|Title||A revised geochronology of Thurston Island, West Antarctica, and correlations along the proto-Pacific margin of Gondwana|
|Author(s)||Riley, T.R., Flowerdew, M.J., Pankhurst, R.J., Leat, P.T., Millar, I.L., Fanning, C.M. and Whitehouse, M.J.|
|People Links||Michael Flowerdew|
|Keywords||granite Hf isotopes Marie Byrd Land Volcanic Zircon|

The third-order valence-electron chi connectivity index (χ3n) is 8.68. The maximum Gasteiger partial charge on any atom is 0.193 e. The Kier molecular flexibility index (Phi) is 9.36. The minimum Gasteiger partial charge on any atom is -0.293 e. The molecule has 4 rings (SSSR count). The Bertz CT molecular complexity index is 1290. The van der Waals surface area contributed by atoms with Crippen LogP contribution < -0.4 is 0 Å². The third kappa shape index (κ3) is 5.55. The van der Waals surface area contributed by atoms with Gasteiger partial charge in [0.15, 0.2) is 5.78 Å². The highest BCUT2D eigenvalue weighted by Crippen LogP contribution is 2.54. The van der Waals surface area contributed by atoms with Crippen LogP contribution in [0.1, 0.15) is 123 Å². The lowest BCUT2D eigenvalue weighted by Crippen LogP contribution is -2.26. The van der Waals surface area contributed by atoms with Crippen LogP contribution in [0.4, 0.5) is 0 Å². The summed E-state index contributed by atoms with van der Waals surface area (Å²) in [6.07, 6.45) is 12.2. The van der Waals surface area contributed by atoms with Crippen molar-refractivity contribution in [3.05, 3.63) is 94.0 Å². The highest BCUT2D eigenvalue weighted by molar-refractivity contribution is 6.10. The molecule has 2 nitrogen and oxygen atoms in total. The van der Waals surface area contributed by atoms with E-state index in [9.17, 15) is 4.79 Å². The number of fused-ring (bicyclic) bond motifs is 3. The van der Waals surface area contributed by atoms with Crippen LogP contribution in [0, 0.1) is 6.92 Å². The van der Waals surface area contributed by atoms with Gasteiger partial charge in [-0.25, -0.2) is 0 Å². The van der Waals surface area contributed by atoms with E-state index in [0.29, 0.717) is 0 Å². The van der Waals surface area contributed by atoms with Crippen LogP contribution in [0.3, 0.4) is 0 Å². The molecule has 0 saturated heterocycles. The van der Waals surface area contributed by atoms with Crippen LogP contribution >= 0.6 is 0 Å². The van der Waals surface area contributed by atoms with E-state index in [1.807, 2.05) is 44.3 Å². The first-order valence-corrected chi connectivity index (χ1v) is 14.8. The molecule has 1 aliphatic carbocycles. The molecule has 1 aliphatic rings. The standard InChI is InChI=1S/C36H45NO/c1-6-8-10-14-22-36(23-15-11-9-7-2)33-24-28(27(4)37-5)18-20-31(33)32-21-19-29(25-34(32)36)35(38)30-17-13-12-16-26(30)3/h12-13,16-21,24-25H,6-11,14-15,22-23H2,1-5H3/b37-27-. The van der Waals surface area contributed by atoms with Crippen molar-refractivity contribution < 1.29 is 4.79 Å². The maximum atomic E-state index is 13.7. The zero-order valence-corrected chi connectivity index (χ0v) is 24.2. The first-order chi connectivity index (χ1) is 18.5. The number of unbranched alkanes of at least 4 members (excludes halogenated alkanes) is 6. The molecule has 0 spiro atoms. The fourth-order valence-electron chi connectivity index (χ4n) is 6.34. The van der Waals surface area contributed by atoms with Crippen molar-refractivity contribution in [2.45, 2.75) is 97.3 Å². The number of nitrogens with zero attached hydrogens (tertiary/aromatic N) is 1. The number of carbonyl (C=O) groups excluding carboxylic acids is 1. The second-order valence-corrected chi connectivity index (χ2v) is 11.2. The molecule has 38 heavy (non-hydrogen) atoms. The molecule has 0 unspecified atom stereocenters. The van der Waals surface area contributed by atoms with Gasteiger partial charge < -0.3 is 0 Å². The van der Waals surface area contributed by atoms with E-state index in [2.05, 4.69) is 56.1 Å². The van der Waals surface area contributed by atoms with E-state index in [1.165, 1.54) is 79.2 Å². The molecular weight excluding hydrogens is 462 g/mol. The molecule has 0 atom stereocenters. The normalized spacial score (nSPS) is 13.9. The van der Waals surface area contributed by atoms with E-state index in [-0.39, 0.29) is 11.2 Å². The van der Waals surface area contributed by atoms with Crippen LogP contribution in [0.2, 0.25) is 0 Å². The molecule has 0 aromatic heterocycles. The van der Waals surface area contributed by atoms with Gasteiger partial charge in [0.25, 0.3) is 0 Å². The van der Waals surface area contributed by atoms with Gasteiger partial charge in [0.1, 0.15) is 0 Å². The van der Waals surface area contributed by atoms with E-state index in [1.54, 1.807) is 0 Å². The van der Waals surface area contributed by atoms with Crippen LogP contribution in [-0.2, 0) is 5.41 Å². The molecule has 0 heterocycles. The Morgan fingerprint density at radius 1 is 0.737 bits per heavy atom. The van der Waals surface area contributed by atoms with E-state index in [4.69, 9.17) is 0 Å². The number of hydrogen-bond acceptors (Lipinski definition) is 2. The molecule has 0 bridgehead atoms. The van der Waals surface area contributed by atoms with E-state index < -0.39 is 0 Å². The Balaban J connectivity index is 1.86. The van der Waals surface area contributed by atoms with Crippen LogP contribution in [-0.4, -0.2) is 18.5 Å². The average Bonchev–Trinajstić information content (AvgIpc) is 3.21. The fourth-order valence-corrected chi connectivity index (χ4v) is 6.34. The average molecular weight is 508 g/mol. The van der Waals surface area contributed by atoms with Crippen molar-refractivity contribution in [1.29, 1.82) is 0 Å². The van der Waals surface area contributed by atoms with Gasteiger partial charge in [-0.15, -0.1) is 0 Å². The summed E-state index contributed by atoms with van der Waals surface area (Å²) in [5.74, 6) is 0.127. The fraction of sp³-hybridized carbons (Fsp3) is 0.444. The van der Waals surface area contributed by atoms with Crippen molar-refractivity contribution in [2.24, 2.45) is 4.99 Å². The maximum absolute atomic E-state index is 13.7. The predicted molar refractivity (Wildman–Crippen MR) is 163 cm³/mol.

The continental margin of Gondwana preserves a record of long-lived magmatism from the Andean Cordillera to Australia. The crustal blocks of West Antarctica form part of this margin, with Palaeozoic–Mesozoic magmatism particularly well preserved in the Antarctic Peninsula and Marie Byrd Land. Magmatic events on the intervening Thurston Island crustal block are poorly defined, which has hindered accurate correlations along the margin. Six samples are dated here using U-Pb geochronology and cover the geological history on Thurston Island. The basement gneisses from Morgan Inlet have a protolith age of 349±2 Ma and correlate closely with the Devonian–Carboniferous magmatism of Marie Byrd Land and New Zealand. Triassic (240–220 Ma) magmatism is identified at two sites on Thurston Island, with Hf isotopes indicating magma extraction from Mesoproterozoic-age lower crust. Several sites on Thurston Island preserve rhyolitic tuffs that have been dated at 182 Ma and are likely to correlate with the successions in the Antarctic Peninsula, particularly given the pre-break-up position of the Thurston Island crustal block. Silicic volcanism was widespread in Patagonia and the Antarctic Peninsula at ~ 183 Ma forming the extensive Chon Aike Province. The most extensive episode of magmatism along the active margin took place during the mid-Cretaceous. This Cordillera ‘flare-up’ event of the Gondwana margin is also developed on Thurston Island with granitoid magmatism dated in the interval 110–100 Ma.